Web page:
A CT scan takes a series of x-rays, which build up a three-dimensional picture of the brain. The scan takes only a few minutes and is painless. It uses a small amount of radiation, which is very unlikely to harm you and will not harm anyone you come into contact with. You may be given injection of a dye, which allows particular areas to be seen more clearly. This may make you feel hot all over for a few minutes. It’s important to let your doctor know if you are allergic to iodine or have asthma, because you could have a more serious reaction to the injection. You’ll probably be able to go home as soon as the scan is over.


The doctors may need to take a small part of the tumour (a biopsy) to find out exactly what type of tumour you have.

We have more details about the procedure in the biopsy section.

PET (positron emission tomography) scan

A PET scan uses low-dose radioactive glucose (a type of sugar) to measure the activity of cells in different parts of the body. It may help to find out whether a tumour is growing and whether it is cancerous (malignant) or non-cancerous (benign).

A very small amount of a mildly radioactive substance is injected into a vein, usually in your arm. A scan is then taken a couple of hours later. Cancer cells are usually more active than surrounding tissue, and show up on the scan. Not all hospitals have PET scanners, so if you need one you may have to travel to another hospital.

A PET scan isn’t routinely used to diagnose a brain tumour, but it may help to tell whether a tumour is growing and whether it is cancerous (malignant) or benign.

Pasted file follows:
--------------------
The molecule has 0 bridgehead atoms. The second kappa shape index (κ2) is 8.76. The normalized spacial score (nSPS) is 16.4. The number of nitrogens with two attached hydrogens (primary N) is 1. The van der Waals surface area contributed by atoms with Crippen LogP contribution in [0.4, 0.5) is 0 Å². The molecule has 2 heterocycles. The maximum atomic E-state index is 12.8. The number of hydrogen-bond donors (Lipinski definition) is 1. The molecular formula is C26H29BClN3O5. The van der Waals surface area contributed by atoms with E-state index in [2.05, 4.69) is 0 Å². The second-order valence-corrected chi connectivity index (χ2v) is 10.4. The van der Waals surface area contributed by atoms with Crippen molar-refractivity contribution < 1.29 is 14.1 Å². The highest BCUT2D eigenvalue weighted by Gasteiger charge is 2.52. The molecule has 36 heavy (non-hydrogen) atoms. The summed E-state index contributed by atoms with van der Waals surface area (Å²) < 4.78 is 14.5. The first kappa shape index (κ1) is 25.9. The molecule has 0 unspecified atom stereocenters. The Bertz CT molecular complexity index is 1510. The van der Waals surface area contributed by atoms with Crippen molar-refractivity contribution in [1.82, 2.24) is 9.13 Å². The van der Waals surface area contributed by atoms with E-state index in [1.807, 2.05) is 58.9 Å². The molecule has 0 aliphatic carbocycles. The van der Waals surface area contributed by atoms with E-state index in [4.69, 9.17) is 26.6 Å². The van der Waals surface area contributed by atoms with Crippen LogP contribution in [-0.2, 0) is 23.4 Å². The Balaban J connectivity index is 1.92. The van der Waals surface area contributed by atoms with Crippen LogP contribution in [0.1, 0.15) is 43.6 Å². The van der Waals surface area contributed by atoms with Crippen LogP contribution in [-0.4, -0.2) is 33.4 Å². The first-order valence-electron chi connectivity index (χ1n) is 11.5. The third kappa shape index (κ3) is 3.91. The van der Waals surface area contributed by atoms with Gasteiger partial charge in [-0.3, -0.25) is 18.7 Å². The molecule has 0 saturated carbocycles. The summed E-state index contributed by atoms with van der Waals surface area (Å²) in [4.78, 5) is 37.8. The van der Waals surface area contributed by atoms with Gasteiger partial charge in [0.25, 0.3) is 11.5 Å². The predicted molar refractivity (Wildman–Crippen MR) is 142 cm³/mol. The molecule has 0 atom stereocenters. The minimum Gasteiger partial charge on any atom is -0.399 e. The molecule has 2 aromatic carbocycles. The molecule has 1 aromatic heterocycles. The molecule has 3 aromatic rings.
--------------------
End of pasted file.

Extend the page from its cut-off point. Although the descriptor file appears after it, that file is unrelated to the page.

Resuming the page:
SPECT (single photon emission computerised tomography) scan

This test is similar to a PET scan but it looks at the blood flow through the brain. It’s done in the same way as a PET scan.


An angiogram uses an injection of a dye and x-rays to see the blood vessels in the brain that supply the tumour. The dye is injected through a thin, flexible tube (catheter) that is inserted into an artery in the groin, arm or neck. A series of x-rays are taken. Angiograms can be done as part of a CT or MRI scan.

Lumbar puncture

A lumbar puncture is sometimes carried out after ependymoma is diagnosed to look for tumour cells in the cerebrospinal fluid (CSF).

Your doctor uses a local anaesthetic to numb the lower part of your back and then passes a needle gently into the spine. They then take a small sample of CSF to be checked for tumour cells.

A lumbar puncture is usually done as an outpatient and it only takes a few minutes.

A lumbar puncture cannot be done if there is raised intracranial pressure, so it will probably be done later on in your treatment.

Waiting for test results

Waiting for test results can be a difficult time. It may take from a few days to a couple of weeks for the results of your tests to be ready. You may find it helpful to talk with your partner, family or a close friend. Your specialist nurse can also provide support. You can also talk things over with one of our cancer support specialists on 0808 808 00 00.